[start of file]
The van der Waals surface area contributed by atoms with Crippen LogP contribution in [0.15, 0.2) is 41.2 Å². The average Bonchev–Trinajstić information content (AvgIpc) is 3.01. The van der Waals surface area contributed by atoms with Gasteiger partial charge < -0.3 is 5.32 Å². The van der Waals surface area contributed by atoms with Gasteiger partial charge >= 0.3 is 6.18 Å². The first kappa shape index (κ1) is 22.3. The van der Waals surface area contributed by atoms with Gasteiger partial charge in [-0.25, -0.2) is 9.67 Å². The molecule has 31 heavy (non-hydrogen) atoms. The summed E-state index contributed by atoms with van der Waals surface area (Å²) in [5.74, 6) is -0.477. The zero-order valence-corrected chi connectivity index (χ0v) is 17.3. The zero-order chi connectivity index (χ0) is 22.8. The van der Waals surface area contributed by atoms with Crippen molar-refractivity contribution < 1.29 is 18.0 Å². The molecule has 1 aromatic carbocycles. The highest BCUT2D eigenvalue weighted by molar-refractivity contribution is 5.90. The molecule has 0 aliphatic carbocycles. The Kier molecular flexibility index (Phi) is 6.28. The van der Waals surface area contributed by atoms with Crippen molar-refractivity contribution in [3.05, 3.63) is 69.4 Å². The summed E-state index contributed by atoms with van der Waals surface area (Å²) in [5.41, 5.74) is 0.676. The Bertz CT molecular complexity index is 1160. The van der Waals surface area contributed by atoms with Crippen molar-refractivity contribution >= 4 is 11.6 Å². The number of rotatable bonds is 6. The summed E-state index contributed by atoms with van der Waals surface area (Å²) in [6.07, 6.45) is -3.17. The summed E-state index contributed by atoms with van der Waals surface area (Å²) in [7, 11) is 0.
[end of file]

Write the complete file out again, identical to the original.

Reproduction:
The van der Waals surface area contributed by atoms with Crippen LogP contribution in [0.15, 0.2) is 41.2 Å². The average Bonchev–Trinajstić information content (AvgIpc) is 3.01. The van der Waals surface area contributed by atoms with Gasteiger partial charge < -0.3 is 5.32 Å². The van der Waals surface area contributed by atoms with Gasteiger partial charge >= 0.3 is 6.18 Å². The first kappa shape index (κ1) is 22.3. The van der Waals surface area contributed by atoms with Gasteiger partial charge in [-0.25, -0.2) is 9.67 Å². The molecule has 31 heavy (non-hydrogen) atoms. The summed E-state index contributed by atoms with van der Waals surface area (Å²) in [5.74, 6) is -0.477. The zero-order valence-corrected chi connectivity index (χ0v) is 17.3. The zero-order chi connectivity index (χ0) is 22.8. The van der Waals surface area contributed by atoms with Crippen molar-refractivity contribution < 1.29 is 18.0 Å². The molecule has 1 aromatic carbocycles. The highest BCUT2D eigenvalue weighted by molar-refractivity contribution is 5.90. The molecule has 0 aliphatic carbocycles. The Kier molecular flexibility index (Phi) is 6.28. The van der Waals surface area contributed by atoms with Crippen molar-refractivity contribution in [3.05, 3.63) is 69.4 Å². The summed E-state index contributed by atoms with van der Waals surface area (Å²) in [5.41, 5.74) is 0.676. The Bertz CT molecular complexity index is 1160. The van der Waals surface area contributed by atoms with Crippen molar-refractivity contribution >= 4 is 11.6 Å². The number of rotatable bonds is 6. The summed E-state index contributed by atoms with van der Waals surface area (Å²) in [6.07, 6.45) is -3.17. The summed E-state index contributed by atoms with van der Waals surface area (Å²) in [7, 11) is 0.